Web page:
Dark and Stormy is delivering a gripping staging of William Mastrosimone’s 1982 drama, Extremities, at Grain Belt Studios. Playwright William Mastrosimone sets up a diabolical dilemma wherein a woman named Marjorie is alone at home while her two female roommates are out. She is interrupted by an intruder named Raul who physically assaults her at length with the intention of raping her. But he doesn’t actually rape her because she gets the upper hand, handcuffs him, and puts him in the fireplace. Most of us would say, “Hooray for her! She foiled her attacker!”
However, no forensic evidence of rape exists. This means that if police were called, Raul could actually be perceived as the victim. This conclusion would be given further reinforcement given that Marjorie goes on to terrorize and torture the man in ways reminiscent of how he terrorized her.
When the roommates return, they question Marjorie’s retaliatory violence on grounds of morality and moreover, that her violence could have them perceived as potential accomplices to a crime in the eyes of the law. That said, they are also empathetic to what Marjorie has endured. However, if they call the police there is a possibility they could all go to prison and the original criminal would go free, hence, be free to exact his own vengeance on them when they get out of prison. It’s the ultimate rock and hard place and few plays in dramatic history have shaped such a predicament so scrupulously.
Director Mel Day has guided this inspired and intimate production with a primal eye that plugs into how quickly the sadistic instinct is triggered without any hope of reversal in both men and women. The staging is chillingly served by Annie Enneking’s breathtaking fight choreography.
Sara Marsh is magnificent as Marjorie. She bravely plumbs a range of human emotions from harmony to seemingly hopeless victimization to wanton destructiveness. The powerful James Rodriguez terrifies as a man we meet presenting a face of false friendliness that snaps into a state of intense intimidation, physical destructiveness and lurid verbal shaming as he physically subdues a defenseless woman, and then in a beguiling reversal of fortune, onto reaping swift negative karma for his brutish actions.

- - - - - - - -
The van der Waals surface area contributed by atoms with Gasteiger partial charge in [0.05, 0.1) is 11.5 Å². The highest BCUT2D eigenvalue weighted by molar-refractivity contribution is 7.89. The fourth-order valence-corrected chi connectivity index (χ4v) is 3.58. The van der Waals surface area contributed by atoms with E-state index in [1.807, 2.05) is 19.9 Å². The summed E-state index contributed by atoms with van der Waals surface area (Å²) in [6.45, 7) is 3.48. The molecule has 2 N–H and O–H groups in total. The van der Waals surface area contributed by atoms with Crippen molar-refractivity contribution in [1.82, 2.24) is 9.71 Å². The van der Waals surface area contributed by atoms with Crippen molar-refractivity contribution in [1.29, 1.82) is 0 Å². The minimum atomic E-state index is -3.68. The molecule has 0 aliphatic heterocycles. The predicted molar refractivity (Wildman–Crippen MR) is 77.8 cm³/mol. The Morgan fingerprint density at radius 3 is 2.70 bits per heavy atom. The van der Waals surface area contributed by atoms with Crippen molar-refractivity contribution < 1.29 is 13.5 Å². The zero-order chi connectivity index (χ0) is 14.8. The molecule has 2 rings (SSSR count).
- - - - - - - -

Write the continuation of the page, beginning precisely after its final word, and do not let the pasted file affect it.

Roommate Terry fluctuates between empathy for Marjorie and dread over the possible ramifications of not calling the police. Actress Tracey Maloney embodies her dilemma with an anguished sense of humanity.
Roommate Patricia is the voice of reason and bargaining in an impossibly unreasonable situation. Both sides, like nations at war, have dug and dig their heels deeper toward a point of no return. Emily Bridges is splendid in the role as she nobly consults probes for a solution for a problem that, if understood at all, can perhaps only be understood emotionally.
Extremities is a lightning rod of a play. Some will speak critically of the women’s white privilege and of Raul being a non-white laborer with a pregnant wife and kids. At the time of play’s premiere and its film version in the 1980s, Extremities fueled much sympathy in the era of Andrea Dworking-Catherine MacKinnon viewpoint of feminism.
Mastrosimone doesn’t deal with problems of forgiveness and redemption. He boldly makes us face the brutal possibility that for most of us, some things go too far and are simply unforgivable. Each viewer will draw her or his own conclusion. It’s a play that makes you think for yourself in the face of very unsettling information.
Through Sept. 26
THREE MORE PERFORMANCES ADDED! September 24, 25 and 26
Grain Belt Studios, 77 Thirteenth Ave. NE., Studio 202, Minneapolis